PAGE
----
The Acting Speaker (Mr. Jim Wilson): Further debate?

Seeing none, Mr. Milloy has moved third reading of Bill 80. Is it the pleasure of the House that the motion carry? Carried.

Third reading agreed to.

The Acting Speaker (Mr. Jim Wilson): Be it resolved that the bill do now pass and be entitled as in the motion.

Hon. David Caplan: I seek consent for the House to recess until 10:45 a.m.

The Acting Speaker (Mr. Jim Wilson): Agreed? Agreed. We're recessed until question period.

The House recessed from 1002 to 1045.


The Speaker (Hon. Steve Peters): Good morning, members. Good morning, guests.

On behalf of the member from London North Centre: in the east members' gallery, we'd like to welcome Janet Collins and Celia MacDonald.

On behalf of the member from Hamilton East—Stoney Creek: in the west members' gallery, John Hall from Kamloops, BC; Karen Cerniuk from Kamloops, BC; and Larry Bancroft from Kamloops, BC. They're here visiting the Canadian Labour Congress convention.

On behalf of the member from Brampton—Springdale: Richard Boyes, president of the Ontario Association of Fire Chiefs and the Oakville Fire Chief; and Chris McDonough, president of the Ontario Municipal Fire Prevention Officers Association and fire prevention officer of the town of Georgina.

On behalf of page Dina Gang: her mother, Yaffa Gang, and her father, Barry Gang, in the west members' gallery.

On behalf of the member from Richmond Hill are a number of guests joining us today: Faheem Khan, Khalid Qureshi, Lal Khan Malik, Naseem Mahdi, Abdul Aziz Khalifa, Kaleem Malik, Aslam Daud, Asif Khan, Farhan Khokhar, Nasir Khan, Ashraf Sial, Tanya Khan, Qudsia Hamid and Amtul Rafiq Zafar.

On behalf of the member from Sarnia—Lambton, in the west members' gallery: Ron and Jean Bell, Jim and Nancy Hibbert, Larry and Sharon Watson, Ken and Christine Jaques, Bruce and Marg Gray, Gary and Dolores McGregor, Rick and Shirley Redmond, Jim and Bev Maitland—hi, Jim and Bev; friends of mine—Gerald and Edith Bailey, Mike Watson, Bill Allingham, Gord and Bernice Whiting, and Ernie Williams.

As well, I'd like to ask all members on behalf of the Speaker to welcome in the Speaker's gallery today a delegation from the Republic of Latvia, led by His Excellency Gundars Daudze, the Chairman of the Parliament. Accompanying the delegation is His Excellency Margers Krams, ambassador of the Republic of Latvia to Canada. Please join me in welcoming them and our other guests as well. Welcome today.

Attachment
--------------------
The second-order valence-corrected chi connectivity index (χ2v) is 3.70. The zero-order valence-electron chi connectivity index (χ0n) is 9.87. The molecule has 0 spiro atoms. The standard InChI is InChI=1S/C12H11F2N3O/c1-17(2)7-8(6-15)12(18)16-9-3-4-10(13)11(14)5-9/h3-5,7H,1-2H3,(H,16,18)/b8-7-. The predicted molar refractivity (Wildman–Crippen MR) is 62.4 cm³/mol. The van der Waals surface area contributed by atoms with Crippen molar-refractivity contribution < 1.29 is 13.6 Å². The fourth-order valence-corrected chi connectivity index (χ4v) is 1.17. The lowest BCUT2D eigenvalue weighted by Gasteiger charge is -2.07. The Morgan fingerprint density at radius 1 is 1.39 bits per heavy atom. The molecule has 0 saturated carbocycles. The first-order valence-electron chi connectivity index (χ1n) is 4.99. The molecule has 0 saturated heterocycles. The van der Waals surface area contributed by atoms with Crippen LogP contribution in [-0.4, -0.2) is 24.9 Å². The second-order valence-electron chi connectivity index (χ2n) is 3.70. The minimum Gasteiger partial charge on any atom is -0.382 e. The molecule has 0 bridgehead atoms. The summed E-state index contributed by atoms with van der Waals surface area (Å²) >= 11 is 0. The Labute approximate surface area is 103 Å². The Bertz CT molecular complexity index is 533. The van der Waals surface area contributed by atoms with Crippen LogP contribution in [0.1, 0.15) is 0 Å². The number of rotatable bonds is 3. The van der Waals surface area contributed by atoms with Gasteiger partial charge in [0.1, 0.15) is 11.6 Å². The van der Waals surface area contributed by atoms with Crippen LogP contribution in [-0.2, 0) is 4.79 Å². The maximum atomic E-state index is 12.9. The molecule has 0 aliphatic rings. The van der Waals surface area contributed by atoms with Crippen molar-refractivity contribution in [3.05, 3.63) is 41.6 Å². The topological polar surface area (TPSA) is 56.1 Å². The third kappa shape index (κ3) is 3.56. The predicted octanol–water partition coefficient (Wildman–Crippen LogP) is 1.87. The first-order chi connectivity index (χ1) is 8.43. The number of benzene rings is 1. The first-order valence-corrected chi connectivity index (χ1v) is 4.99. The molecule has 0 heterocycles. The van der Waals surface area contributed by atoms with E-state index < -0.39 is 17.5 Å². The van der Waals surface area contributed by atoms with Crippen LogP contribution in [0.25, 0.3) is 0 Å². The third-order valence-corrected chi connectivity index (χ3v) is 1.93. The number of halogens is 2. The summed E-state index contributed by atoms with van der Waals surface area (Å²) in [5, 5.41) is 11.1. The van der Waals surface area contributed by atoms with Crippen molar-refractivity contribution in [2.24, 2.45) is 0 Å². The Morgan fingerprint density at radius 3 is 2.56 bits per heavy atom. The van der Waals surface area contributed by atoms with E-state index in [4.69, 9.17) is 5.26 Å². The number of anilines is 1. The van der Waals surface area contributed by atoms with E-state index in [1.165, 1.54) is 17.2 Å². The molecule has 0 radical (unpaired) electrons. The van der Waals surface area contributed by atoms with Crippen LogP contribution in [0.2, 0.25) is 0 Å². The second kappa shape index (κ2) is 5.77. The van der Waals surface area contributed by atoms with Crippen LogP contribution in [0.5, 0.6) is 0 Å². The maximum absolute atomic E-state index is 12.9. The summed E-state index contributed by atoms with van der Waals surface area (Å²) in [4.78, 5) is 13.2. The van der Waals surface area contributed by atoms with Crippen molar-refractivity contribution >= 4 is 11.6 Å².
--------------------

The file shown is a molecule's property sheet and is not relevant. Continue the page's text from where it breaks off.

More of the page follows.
Mrs. Elizabeth Witmer: My question is to the Minister of Health. For several years now, you have been travelling the province and touting your interest in building public confidence in Ontario's health system. However, your actions in recent weeks—in fact, your actions during the term of your office—when it comes to dealing with infectious diseases such as C. difficile indicate that there is tremendous doubt and concern in the minds of the public, rather than any confidence whatsoever. I ask you today, are you prepared to restore public confidence in our health care system and implement an investigation into C. difficile?

Hon. George Smitherman: The matter of C. difficile, amongst other infectious diseases, is a substantial matter for the health care system. I just don't tend to agree entirely with the premise of the honourable member's question, which places all of the expectations of the public on the back of the minister at Queen's Park.

We share in a health care system that has not performed as well as it can. On that, everybody would agree. I agree that this is a matter of confidence, most certainly. I think that the actions that have been taken, which have been responded to positively by the health care system and especially the hospital sector, are a very big advantage for patient safety initiatives in Ontario. I have confidence that Dr. Baker can lead Ontarians forward in a way—the health care system and patients alike—that enhances the requisite confidence in our public health care system. Those are the steps we're focused on.


Mrs. Elizabeth Witmer: Despite the warning you got when the C. difficile outbreak occurred in Quebec, despite the recommendations of the Canadian Medical Association to develop an outbreak plan and to deal with it, and certainly despite what happened in the Soo, you have failed to protect people in the province of Ontario. As Minister of Health, you are accountable to protect the health of the people.

I ask you again, are you prepared to instigate a public inquiry now, an investigation into what happened, in order that we can restore public confidence in Ontario's health system, which is currently sadly lacking?

Hon. George Smitherman: I would say, just on the matter of confidence, that the honourable member is not the only arbiter of this kind of circumstance. Indeed, 650,000 more people in Ontario have access to a family physician. This is an ingredient of confidence in our health care system, and I don't think it's appropriate for the honourable member to conclude that only one matter is the determinant.